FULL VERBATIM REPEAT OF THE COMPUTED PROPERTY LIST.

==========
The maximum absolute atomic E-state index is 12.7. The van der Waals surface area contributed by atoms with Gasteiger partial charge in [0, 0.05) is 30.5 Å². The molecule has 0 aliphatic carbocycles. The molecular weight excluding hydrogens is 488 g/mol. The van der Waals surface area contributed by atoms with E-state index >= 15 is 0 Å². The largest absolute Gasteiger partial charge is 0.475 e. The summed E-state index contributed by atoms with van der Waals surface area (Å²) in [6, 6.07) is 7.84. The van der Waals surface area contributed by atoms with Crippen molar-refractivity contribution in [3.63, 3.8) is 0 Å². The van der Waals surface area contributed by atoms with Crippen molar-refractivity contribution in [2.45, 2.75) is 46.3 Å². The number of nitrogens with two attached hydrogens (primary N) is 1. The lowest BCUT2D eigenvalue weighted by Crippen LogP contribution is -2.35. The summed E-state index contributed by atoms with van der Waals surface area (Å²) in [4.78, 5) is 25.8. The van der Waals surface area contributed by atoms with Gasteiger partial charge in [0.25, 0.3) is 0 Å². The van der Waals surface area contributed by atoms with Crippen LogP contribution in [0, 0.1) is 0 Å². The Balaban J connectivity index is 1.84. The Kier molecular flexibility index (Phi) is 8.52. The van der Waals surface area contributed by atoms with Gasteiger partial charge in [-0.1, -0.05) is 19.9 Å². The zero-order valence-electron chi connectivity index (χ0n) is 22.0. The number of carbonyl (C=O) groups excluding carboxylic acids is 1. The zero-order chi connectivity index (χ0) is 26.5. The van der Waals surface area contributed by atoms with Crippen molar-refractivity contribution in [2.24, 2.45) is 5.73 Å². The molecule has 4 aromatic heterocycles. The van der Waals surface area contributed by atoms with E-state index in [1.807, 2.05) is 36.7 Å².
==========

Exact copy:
The maximum absolute atomic E-state index is 12.7. The van der Waals surface area contributed by atoms with Gasteiger partial charge in [0, 0.05) is 30.5 Å². The molecule has 0 aliphatic carbocycles. The molecular weight excluding hydrogens is 488 g/mol. The van der Waals surface area contributed by atoms with E-state index >= 15 is 0 Å². The largest absolute Gasteiger partial charge is 0.475 e. The summed E-state index contributed by atoms with van der Waals surface area (Å²) in [6, 6.07) is 7.84. The van der Waals surface area contributed by atoms with Crippen molar-refractivity contribution in [3.63, 3.8) is 0 Å². The van der Waals surface area contributed by atoms with Crippen molar-refractivity contribution in [2.45, 2.75) is 46.3 Å². The number of nitrogens with two attached hydrogens (primary N) is 1. The lowest BCUT2D eigenvalue weighted by Crippen LogP contribution is -2.35. The summed E-state index contributed by atoms with van der Waals surface area (Å²) in [4.78, 5) is 25.8. The van der Waals surface area contributed by atoms with Gasteiger partial charge in [0.25, 0.3) is 0 Å². The van der Waals surface area contributed by atoms with Crippen LogP contribution in [0, 0.1) is 0 Å². The Balaban J connectivity index is 1.84. The Kier molecular flexibility index (Phi) is 8.52. The van der Waals surface area contributed by atoms with Gasteiger partial charge in [-0.1, -0.05) is 19.9 Å². The zero-order valence-electron chi connectivity index (χ0n) is 22.0. The number of carbonyl (C=O) groups excluding carboxylic acids is 1. The zero-order chi connectivity index (χ0) is 26.5. The van der Waals surface area contributed by atoms with Crippen molar-refractivity contribution in [2.24, 2.45) is 5.73 Å². The molecule has 4 aromatic heterocycles. The van der Waals surface area contributed by atoms with E-state index in [1.807, 2.05) is 36.7 Å².